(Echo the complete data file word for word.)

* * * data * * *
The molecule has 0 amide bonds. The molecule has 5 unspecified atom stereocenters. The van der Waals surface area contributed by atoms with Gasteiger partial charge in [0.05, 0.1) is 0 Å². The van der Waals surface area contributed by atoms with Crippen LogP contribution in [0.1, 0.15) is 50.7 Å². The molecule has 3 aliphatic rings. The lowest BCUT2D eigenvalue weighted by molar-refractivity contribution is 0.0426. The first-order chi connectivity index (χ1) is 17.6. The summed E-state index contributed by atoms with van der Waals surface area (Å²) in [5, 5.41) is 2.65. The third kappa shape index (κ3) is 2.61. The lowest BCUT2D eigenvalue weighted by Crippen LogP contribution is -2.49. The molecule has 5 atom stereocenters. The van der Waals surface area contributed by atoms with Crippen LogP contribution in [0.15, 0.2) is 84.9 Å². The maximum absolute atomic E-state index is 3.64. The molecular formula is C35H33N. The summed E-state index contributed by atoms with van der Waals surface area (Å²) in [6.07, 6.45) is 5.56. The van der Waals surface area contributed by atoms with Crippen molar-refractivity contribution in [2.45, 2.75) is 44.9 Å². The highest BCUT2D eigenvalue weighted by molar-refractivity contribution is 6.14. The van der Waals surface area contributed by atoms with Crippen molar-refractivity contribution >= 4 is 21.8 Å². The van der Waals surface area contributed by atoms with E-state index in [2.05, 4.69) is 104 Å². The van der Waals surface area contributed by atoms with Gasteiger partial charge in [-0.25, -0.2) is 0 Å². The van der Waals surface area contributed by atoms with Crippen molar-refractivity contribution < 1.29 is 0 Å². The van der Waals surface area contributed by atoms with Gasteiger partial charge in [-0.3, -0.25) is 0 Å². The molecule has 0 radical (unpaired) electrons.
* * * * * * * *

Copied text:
The molecule has 0 amide bonds. The molecule has 5 unspecified atom stereocenters. The van der Waals surface area contributed by atoms with Gasteiger partial charge in [0.05, 0.1) is 0 Å². The van der Waals surface area contributed by atoms with Crippen LogP contribution in [0.1, 0.15) is 50.7 Å². The molecule has 3 aliphatic rings. The lowest BCUT2D eigenvalue weighted by molar-refractivity contribution is 0.0426. The first-order chi connectivity index (χ1) is 17.6. The summed E-state index contributed by atoms with van der Waals surface area (Å²) in [5, 5.41) is 2.65. The third kappa shape index (κ3) is 2.61. The lowest BCUT2D eigenvalue weighted by Crippen LogP contribution is -2.49. The molecule has 5 atom stereocenters. The van der Waals surface area contributed by atoms with Crippen LogP contribution in [0.15, 0.2) is 84.9 Å². The maximum absolute atomic E-state index is 3.64. The molecular formula is C35H33N. The summed E-state index contributed by atoms with van der Waals surface area (Å²) in [6.07, 6.45) is 5.56. The van der Waals surface area contributed by atoms with Crippen molar-refractivity contribution in [2.45, 2.75) is 44.9 Å². The highest BCUT2D eigenvalue weighted by molar-refractivity contribution is 6.14. The van der Waals surface area contributed by atoms with Crippen molar-refractivity contribution >= 4 is 21.8 Å². The van der Waals surface area contributed by atoms with E-state index in [2.05, 4.69) is 104 Å². The van der Waals surface area contributed by atoms with Gasteiger partial charge in [-0.25, -0.2) is 0 Å². The van der Waals surface area contributed by atoms with Crippen molar-refractivity contribution < 1.29 is 0 Å². The van der Waals surface area contributed by atoms with Gasteiger partial charge in [-0.3, -0.25) is 0 Å². The molecule has 0 radical (unpaired) electrons.